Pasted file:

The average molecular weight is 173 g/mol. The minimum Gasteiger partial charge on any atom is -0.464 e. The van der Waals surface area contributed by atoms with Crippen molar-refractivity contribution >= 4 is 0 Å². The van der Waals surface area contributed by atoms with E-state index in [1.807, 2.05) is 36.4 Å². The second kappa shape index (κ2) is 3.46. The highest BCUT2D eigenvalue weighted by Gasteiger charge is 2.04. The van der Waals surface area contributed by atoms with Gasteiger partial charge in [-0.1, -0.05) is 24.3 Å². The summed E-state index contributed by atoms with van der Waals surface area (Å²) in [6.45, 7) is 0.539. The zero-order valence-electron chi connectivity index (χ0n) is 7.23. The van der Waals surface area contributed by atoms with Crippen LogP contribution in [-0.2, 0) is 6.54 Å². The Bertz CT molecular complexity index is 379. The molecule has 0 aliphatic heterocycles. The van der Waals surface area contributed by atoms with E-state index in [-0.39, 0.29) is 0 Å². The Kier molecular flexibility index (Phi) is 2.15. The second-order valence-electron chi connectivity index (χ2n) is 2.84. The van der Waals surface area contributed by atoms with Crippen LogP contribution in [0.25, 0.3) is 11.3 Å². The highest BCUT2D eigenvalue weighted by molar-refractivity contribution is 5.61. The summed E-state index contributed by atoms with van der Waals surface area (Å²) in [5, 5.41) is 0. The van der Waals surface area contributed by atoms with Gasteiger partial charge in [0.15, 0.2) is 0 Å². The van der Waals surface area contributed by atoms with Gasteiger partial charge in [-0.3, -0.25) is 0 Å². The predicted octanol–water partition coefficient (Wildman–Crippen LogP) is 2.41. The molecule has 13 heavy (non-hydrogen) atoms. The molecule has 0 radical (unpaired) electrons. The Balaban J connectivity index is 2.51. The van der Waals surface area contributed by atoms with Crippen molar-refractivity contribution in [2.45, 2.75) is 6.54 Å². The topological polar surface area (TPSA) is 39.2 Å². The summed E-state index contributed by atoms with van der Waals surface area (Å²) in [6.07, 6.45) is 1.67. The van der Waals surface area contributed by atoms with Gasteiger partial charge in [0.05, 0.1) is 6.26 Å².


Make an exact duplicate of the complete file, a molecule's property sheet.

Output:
The average molecular weight is 173 g/mol. The minimum Gasteiger partial charge on any atom is -0.464 e. The van der Waals surface area contributed by atoms with Crippen molar-refractivity contribution >= 4 is 0 Å². The van der Waals surface area contributed by atoms with E-state index in [1.807, 2.05) is 36.4 Å². The second kappa shape index (κ2) is 3.46. The highest BCUT2D eigenvalue weighted by Gasteiger charge is 2.04. The van der Waals surface area contributed by atoms with Gasteiger partial charge in [-0.1, -0.05) is 24.3 Å². The summed E-state index contributed by atoms with van der Waals surface area (Å²) in [6.45, 7) is 0.539. The zero-order valence-electron chi connectivity index (χ0n) is 7.23. The van der Waals surface area contributed by atoms with Crippen LogP contribution in [-0.2, 0) is 6.54 Å². The Bertz CT molecular complexity index is 379. The molecule has 0 aliphatic heterocycles. The van der Waals surface area contributed by atoms with E-state index in [-0.39, 0.29) is 0 Å². The Kier molecular flexibility index (Phi) is 2.15. The second-order valence-electron chi connectivity index (χ2n) is 2.84. The van der Waals surface area contributed by atoms with Crippen LogP contribution in [0.25, 0.3) is 11.3 Å². The highest BCUT2D eigenvalue weighted by molar-refractivity contribution is 5.61. The summed E-state index contributed by atoms with van der Waals surface area (Å²) in [5, 5.41) is 0. The van der Waals surface area contributed by atoms with Gasteiger partial charge in [0.15, 0.2) is 0 Å². The van der Waals surface area contributed by atoms with Gasteiger partial charge in [-0.3, -0.25) is 0 Å². The predicted octanol–water partition coefficient (Wildman–Crippen LogP) is 2.41. The molecule has 13 heavy (non-hydrogen) atoms. The molecule has 0 radical (unpaired) electrons. The Balaban J connectivity index is 2.51. The van der Waals surface area contributed by atoms with Crippen molar-refractivity contribution in [2.45, 2.75) is 6.54 Å². The topological polar surface area (TPSA) is 39.2 Å². The summed E-state index contributed by atoms with van der Waals surface area (Å²) in [6.07, 6.45) is 1.67. The van der Waals surface area contributed by atoms with Gasteiger partial charge in [0.05, 0.1) is 6.26 Å².